A $10 billion valuation would see the online home and apartment marketplace supplant both Wyndham Worldwide Corporation (NYSE:WYN) and Hyatt Hotels Corporation (NYSE:H). The former manages over 7,500 hotels under numerous brands including Ramada and is valued at $9.4 billion. Hyatt has a valuation of $8.4 billion.
The company, in its sixth year of operation, allows people to rent out their homes, apartments, rooms or even couches with Airbnb responsible for collecting the “rent” determined by the host and taking its fees. Presently, the company has over 600,000 listings worldwide. While the company has always remained mum on revenue and profitability, in December it announced that it had facilitated 10 million guest stays with over half of that number occurring in 2013 alone.
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The service has received millions of glowing reports from both renters and guests alike, but when you are responsible of 10 million guest stays there will always be exceptions. Regulators have also focused on Airbnb with concerns and investigations of safety, oversight, and tax collection.
Airbnb: Trouble in rental paradise
Airbnb has recently received quite a bit of bad press with renters finding their homes trashed with used condoms and feces and, on one occasion, having their things thrown out on the street to accommodate a planned sex party.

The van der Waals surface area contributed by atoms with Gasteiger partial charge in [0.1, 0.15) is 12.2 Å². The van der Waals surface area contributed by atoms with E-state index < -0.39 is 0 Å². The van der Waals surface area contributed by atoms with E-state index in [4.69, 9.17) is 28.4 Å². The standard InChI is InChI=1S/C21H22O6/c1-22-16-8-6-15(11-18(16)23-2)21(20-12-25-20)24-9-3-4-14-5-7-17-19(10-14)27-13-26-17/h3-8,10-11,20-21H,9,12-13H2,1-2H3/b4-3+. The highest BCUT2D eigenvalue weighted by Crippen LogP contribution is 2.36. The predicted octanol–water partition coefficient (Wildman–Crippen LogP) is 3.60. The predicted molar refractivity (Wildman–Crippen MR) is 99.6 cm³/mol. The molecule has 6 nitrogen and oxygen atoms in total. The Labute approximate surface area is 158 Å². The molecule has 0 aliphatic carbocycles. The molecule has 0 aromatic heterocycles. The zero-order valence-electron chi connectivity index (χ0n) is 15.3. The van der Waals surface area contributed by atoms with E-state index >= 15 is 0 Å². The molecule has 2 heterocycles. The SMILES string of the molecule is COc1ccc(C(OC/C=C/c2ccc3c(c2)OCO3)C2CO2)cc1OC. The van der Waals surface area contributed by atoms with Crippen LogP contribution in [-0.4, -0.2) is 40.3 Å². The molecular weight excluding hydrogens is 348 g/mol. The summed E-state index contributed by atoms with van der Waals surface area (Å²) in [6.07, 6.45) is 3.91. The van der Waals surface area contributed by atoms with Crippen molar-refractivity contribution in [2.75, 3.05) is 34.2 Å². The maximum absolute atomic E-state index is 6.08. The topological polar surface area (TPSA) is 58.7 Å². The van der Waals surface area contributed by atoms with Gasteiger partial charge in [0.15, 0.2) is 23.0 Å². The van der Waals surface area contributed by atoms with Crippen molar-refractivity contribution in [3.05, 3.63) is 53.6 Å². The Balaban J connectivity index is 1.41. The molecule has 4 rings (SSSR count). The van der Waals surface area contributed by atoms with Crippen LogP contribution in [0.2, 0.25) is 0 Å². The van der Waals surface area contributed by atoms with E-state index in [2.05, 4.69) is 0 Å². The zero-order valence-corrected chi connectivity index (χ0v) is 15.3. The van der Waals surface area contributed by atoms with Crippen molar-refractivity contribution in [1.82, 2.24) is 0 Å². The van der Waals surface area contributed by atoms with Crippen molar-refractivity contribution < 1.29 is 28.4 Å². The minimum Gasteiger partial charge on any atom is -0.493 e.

After complaints from hotel owners, New York Attorney General Eric Schneiderman subpoenaed the company to discern whether or not a number of renters were violating a state statute that prohibits sublets of less than a month when not in the property themselves. Airbnb, rather than turning over the information, is fighting the order in court.
Despite this highly-publicized exception, both Airbnb and Uber are championing the “sharing” economy where users are able to offer a ride, a room, etc. for a fee that they set with the companies taking their cut.
The last round of funding for Airbnb was done in 2012 with a valuation of $2.5 billion. In the two years since, the company has added 160 countries to its rental service, many of which have far less regulations than the United States, and as a result has seen its valuation soar. Peter Thiel’s Founders Fund, Andreessen Horowitz and Sequoia Capital have all invested in Airbnb in past rounds.
In addition to its rental fees, Airbnb is actively pursuing additional revenue streams including its own cleaning service for renters in San Francisco and New York.
“We are actively looking to build specific services,” Mr. Chesky said in an interview with the Wall Street Journal in January. “We need to offer more.”